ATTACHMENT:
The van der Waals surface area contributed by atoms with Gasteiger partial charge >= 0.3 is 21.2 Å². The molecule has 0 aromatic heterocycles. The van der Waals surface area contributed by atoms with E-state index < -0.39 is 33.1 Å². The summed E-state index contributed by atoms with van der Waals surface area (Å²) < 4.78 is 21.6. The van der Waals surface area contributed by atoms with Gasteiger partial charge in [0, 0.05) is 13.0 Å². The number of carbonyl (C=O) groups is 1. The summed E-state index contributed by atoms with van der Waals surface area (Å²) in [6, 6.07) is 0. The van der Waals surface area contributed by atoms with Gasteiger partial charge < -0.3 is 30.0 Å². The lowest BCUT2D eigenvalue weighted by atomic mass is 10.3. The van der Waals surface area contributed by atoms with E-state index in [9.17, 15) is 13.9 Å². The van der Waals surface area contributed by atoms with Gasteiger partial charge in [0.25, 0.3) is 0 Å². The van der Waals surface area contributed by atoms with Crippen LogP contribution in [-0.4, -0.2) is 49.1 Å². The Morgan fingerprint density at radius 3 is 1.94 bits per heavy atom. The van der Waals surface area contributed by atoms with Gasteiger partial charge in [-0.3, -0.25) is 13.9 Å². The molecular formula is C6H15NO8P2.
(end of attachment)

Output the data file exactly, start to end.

The van der Waals surface area contributed by atoms with Gasteiger partial charge >= 0.3 is 21.2 Å². The molecule has 0 aromatic heterocycles. The van der Waals surface area contributed by atoms with E-state index < -0.39 is 33.1 Å². The summed E-state index contributed by atoms with van der Waals surface area (Å²) < 4.78 is 21.6. The van der Waals surface area contributed by atoms with Gasteiger partial charge in [0, 0.05) is 13.0 Å². The number of carbonyl (C=O) groups is 1. The summed E-state index contributed by atoms with van der Waals surface area (Å²) in [6, 6.07) is 0. The van der Waals surface area contributed by atoms with Gasteiger partial charge < -0.3 is 30.0 Å². The lowest BCUT2D eigenvalue weighted by atomic mass is 10.3. The van der Waals surface area contributed by atoms with E-state index in [9.17, 15) is 13.9 Å². The van der Waals surface area contributed by atoms with Gasteiger partial charge in [0.25, 0.3) is 0 Å². The van der Waals surface area contributed by atoms with Crippen LogP contribution in [-0.4, -0.2) is 49.1 Å². The Morgan fingerprint density at radius 3 is 1.94 bits per heavy atom. The van der Waals surface area contributed by atoms with Gasteiger partial charge in [-0.3, -0.25) is 13.9 Å². The molecular formula is C6H15NO8P2.